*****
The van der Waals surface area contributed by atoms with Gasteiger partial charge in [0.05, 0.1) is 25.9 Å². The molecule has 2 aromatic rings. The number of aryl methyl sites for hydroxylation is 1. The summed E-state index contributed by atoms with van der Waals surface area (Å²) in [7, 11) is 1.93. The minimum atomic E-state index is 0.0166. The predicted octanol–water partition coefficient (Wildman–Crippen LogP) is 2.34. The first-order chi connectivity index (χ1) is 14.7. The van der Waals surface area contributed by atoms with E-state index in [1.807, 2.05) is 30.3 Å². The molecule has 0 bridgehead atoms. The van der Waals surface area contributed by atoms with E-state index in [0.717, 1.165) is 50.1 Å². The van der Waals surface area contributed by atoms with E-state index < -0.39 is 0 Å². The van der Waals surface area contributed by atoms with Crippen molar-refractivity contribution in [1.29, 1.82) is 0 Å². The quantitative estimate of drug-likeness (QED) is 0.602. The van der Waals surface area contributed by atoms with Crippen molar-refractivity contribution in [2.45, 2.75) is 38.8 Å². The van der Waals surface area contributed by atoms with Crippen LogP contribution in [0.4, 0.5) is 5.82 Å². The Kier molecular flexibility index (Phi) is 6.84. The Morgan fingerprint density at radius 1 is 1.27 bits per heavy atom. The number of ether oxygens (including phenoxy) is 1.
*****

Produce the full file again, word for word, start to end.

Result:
The van der Waals surface area contributed by atoms with Gasteiger partial charge in [0.05, 0.1) is 25.9 Å². The molecule has 2 aromatic rings. The number of aryl methyl sites for hydroxylation is 1. The summed E-state index contributed by atoms with van der Waals surface area (Å²) in [7, 11) is 1.93. The minimum atomic E-state index is 0.0166. The predicted octanol–water partition coefficient (Wildman–Crippen LogP) is 2.34. The first-order chi connectivity index (χ1) is 14.7. The van der Waals surface area contributed by atoms with E-state index in [1.807, 2.05) is 30.3 Å². The molecule has 0 bridgehead atoms. The van der Waals surface area contributed by atoms with E-state index in [0.717, 1.165) is 50.1 Å². The van der Waals surface area contributed by atoms with E-state index < -0.39 is 0 Å². The van der Waals surface area contributed by atoms with Crippen molar-refractivity contribution in [1.29, 1.82) is 0 Å². The quantitative estimate of drug-likeness (QED) is 0.602. The van der Waals surface area contributed by atoms with Crippen molar-refractivity contribution in [2.45, 2.75) is 38.8 Å². The van der Waals surface area contributed by atoms with Crippen LogP contribution in [0.4, 0.5) is 5.82 Å². The Kier molecular flexibility index (Phi) is 6.84. The Morgan fingerprint density at radius 1 is 1.27 bits per heavy atom. The number of ether oxygens (including phenoxy) is 1.